Last month, Policy Watch reported on the troubling numbers behind suspensions in North Carolina schools, particularly when it comes to the racial disparity.
School staff told members of the State Board of Education that the rate of short-term suspensions for black students, about 3 out of every 10, more than tripled the rate for white students.
And, as far as long-term suspensions go, the rate—about 153 per every 100,000 black students—more than quadrupled the number for white students, according to DPI data.
“The only thing that’s surprising to me is that we haven’t addressed this head-on,” James Ford, an adviser to the state board and North Carolina’s Teacher of the Year in 2014-2015, told Policy Watch.
Now, with the state’s largest school system in Wake County facing a complaint with the U.S. Department of Education’s Office of Civil Rights, parents will get a chance to have their say.
The federal agency will hold a forum at the Vital Link School Event Center—1214 E. Lenoir St. in Raleigh—from 6 p.m. to 8 p.m. tonight.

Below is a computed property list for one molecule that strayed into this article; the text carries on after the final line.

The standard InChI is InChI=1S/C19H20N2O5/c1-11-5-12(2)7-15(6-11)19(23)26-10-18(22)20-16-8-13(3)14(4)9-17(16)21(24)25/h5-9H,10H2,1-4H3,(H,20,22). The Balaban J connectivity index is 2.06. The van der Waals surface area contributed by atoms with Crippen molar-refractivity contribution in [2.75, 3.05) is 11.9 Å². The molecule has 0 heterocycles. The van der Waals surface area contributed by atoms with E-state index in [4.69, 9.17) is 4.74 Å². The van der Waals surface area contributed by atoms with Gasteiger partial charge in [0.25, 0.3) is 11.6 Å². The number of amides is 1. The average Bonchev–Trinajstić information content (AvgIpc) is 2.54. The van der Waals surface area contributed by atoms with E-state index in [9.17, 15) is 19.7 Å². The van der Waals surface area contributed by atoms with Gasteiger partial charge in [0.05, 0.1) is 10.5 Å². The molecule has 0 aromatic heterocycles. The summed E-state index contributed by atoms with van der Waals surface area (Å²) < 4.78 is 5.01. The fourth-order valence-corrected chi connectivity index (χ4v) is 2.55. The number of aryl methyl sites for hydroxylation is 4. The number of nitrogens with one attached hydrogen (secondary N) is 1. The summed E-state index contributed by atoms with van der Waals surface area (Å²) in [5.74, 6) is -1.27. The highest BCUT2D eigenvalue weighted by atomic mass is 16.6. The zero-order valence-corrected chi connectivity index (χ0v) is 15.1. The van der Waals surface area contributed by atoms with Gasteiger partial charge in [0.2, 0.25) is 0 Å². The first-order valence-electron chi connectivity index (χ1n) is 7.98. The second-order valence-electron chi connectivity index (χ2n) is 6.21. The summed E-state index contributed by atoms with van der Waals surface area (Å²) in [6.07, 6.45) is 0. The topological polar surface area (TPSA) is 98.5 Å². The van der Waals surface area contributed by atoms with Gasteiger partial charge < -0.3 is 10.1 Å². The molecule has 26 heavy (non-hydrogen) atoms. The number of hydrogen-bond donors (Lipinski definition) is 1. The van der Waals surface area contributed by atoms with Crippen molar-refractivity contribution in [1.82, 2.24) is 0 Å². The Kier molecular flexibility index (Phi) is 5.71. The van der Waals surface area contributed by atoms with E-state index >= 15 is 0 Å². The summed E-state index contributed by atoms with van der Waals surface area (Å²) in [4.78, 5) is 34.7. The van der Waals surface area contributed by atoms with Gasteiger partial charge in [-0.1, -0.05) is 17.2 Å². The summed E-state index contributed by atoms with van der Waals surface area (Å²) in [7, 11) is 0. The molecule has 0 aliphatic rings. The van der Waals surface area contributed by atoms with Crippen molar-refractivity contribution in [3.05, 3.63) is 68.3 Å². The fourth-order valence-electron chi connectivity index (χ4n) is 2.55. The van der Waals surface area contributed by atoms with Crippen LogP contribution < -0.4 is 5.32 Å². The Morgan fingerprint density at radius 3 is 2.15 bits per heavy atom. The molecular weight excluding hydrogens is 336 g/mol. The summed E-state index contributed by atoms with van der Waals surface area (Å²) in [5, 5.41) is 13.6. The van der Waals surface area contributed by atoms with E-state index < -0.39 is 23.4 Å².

The district has made changes in its discipline policies, resulting in a 34 percent reduction in the number of suspensions since the 2010-11 school year.
But critics of the district’s policies note that black students accounted for 63 percent of Wake’s suspensions during the 2014-15 school year while making up 24 percent of the enrollment.
In addition, African-American students accounted for 69 percent of the referrals that school resource officers made to the court system last school year.